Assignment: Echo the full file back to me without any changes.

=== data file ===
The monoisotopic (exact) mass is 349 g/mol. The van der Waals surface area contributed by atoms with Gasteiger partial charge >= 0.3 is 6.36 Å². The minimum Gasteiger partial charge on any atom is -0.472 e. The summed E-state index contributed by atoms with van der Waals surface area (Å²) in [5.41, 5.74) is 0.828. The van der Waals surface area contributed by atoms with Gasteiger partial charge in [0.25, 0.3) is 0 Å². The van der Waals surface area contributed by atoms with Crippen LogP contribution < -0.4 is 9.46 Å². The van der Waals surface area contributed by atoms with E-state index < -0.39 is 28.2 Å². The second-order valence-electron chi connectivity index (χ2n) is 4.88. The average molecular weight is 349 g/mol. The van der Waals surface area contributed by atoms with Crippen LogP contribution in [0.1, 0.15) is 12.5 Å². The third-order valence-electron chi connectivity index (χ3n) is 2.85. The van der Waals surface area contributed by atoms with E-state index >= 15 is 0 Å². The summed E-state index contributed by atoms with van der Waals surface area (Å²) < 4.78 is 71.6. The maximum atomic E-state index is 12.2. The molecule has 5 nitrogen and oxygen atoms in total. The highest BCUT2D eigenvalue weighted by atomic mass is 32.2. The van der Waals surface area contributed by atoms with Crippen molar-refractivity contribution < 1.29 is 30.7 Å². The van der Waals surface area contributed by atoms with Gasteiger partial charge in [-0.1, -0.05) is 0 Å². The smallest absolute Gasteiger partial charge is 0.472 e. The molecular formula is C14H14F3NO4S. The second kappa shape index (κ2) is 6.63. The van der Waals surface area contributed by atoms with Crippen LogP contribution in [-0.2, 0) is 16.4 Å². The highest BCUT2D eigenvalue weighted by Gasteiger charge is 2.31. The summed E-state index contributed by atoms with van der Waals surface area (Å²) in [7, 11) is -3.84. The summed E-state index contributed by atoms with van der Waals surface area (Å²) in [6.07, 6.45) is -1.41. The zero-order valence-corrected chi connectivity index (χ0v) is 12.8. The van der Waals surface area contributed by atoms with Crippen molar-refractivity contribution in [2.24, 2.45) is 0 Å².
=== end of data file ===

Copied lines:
The monoisotopic (exact) mass is 349 g/mol. The van der Waals surface area contributed by atoms with Gasteiger partial charge >= 0.3 is 6.36 Å². The minimum Gasteiger partial charge on any atom is -0.472 e. The summed E-state index contributed by atoms with van der Waals surface area (Å²) in [5.41, 5.74) is 0.828. The van der Waals surface area contributed by atoms with Gasteiger partial charge in [0.25, 0.3) is 0 Å². The van der Waals surface area contributed by atoms with Crippen LogP contribution < -0.4 is 9.46 Å². The van der Waals surface area contributed by atoms with E-state index < -0.39 is 28.2 Å². The second-order valence-electron chi connectivity index (χ2n) is 4.88. The average molecular weight is 349 g/mol. The van der Waals surface area contributed by atoms with Crippen LogP contribution in [0.1, 0.15) is 12.5 Å². The third-order valence-electron chi connectivity index (χ3n) is 2.85. The van der Waals surface area contributed by atoms with E-state index >= 15 is 0 Å². The summed E-state index contributed by atoms with van der Waals surface area (Å²) < 4.78 is 71.6. The maximum atomic E-state index is 12.2. The molecule has 5 nitrogen and oxygen atoms in total. The highest BCUT2D eigenvalue weighted by atomic mass is 32.2. The van der Waals surface area contributed by atoms with Crippen molar-refractivity contribution < 1.29 is 30.7 Å². The van der Waals surface area contributed by atoms with Gasteiger partial charge in [-0.1, -0.05) is 0 Å². The smallest absolute Gasteiger partial charge is 0.472 e. The molecular formula is C14H14F3NO4S. The second kappa shape index (κ2) is 6.63. The van der Waals surface area contributed by atoms with Crippen LogP contribution in [-0.2, 0) is 16.4 Å². The highest BCUT2D eigenvalue weighted by Gasteiger charge is 2.31. The summed E-state index contributed by atoms with van der Waals surface area (Å²) in [7, 11) is -3.84. The summed E-state index contributed by atoms with van der Waals surface area (Å²) in [6.07, 6.45) is -1.41. The zero-order valence-corrected chi connectivity index (χ0v) is 12.8. The van der Waals surface area contributed by atoms with Crippen molar-refractivity contribution in [2.24, 2.45) is 0 Å².